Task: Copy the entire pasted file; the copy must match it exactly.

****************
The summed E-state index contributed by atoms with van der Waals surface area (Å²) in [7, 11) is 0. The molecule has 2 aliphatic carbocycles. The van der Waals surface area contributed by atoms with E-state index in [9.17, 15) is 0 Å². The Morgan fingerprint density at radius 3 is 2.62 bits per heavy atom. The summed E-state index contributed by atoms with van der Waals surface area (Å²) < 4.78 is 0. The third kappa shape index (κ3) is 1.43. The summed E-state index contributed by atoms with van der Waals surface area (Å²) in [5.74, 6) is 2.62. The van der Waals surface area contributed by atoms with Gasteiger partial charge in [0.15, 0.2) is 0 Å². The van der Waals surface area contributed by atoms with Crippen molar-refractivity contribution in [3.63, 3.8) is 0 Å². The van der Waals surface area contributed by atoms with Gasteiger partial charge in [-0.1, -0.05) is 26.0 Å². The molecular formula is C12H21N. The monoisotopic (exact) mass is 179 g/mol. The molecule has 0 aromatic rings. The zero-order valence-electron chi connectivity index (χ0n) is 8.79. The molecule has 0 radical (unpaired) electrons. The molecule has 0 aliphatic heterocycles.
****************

The summed E-state index contributed by atoms with van der Waals surface area (Å²) in [7, 11) is 0. The molecule has 2 aliphatic carbocycles. The van der Waals surface area contributed by atoms with E-state index in [9.17, 15) is 0 Å². The Morgan fingerprint density at radius 3 is 2.62 bits per heavy atom. The summed E-state index contributed by atoms with van der Waals surface area (Å²) < 4.78 is 0. The third kappa shape index (κ3) is 1.43. The summed E-state index contributed by atoms with van der Waals surface area (Å²) in [5.74, 6) is 2.62. The van der Waals surface area contributed by atoms with Gasteiger partial charge in [0.15, 0.2) is 0 Å². The van der Waals surface area contributed by atoms with Crippen molar-refractivity contribution in [3.63, 3.8) is 0 Å². The van der Waals surface area contributed by atoms with Gasteiger partial charge in [-0.1, -0.05) is 26.0 Å². The molecular formula is C12H21N. The monoisotopic (exact) mass is 179 g/mol. The molecule has 0 aromatic rings. The zero-order valence-electron chi connectivity index (χ0n) is 8.79. The molecule has 0 radical (unpaired) electrons. The molecule has 0 aliphatic heterocycles.